“Fraudsters who are using fabricated identification documents and names have decreased by 48percent compared with 2018. However, the impersonation by fraudsters using real identity documents and names has increased by 99percent on 2018 figures. This figure doubled every year since 2016, which is extremely concerning,” says Manie van Schalkwyk, the director of the Southern African Fraud Prevention Service (SAFPS).
He said there has also been a sharp increase in the number of fraudsters using a combination of forged documents, which include falsified employment details, forged payslips and false qualifications. The figures increased by 47percent between 2017 and 2018, and an increase of 33percent between 2018 and 2019.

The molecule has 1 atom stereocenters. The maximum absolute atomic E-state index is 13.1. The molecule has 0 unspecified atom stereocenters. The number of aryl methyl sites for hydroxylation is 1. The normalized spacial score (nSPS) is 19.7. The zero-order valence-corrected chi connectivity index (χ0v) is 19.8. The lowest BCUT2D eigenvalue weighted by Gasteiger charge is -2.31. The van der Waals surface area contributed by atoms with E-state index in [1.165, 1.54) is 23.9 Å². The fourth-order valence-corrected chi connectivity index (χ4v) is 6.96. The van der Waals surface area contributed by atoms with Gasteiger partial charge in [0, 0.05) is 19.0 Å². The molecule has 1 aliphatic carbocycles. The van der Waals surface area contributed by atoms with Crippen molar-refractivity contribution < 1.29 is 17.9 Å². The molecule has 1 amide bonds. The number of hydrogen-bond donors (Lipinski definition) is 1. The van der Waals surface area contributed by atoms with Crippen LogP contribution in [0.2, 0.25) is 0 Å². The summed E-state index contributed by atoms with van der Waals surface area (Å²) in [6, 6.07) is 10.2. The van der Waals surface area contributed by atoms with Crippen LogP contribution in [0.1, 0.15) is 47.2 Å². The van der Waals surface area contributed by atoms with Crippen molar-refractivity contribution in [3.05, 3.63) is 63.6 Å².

Fraudsters are becoming increasingly professional and ingenious in their methods. However, there are red flags that one can look out for in certain situations which are a dead give-away to possible illegal activity.
Recently, a customer of a cellular service provider was waiting for a refund of R1500. The provider was not getting back to her in time, so she vented her frustrations on Facebook.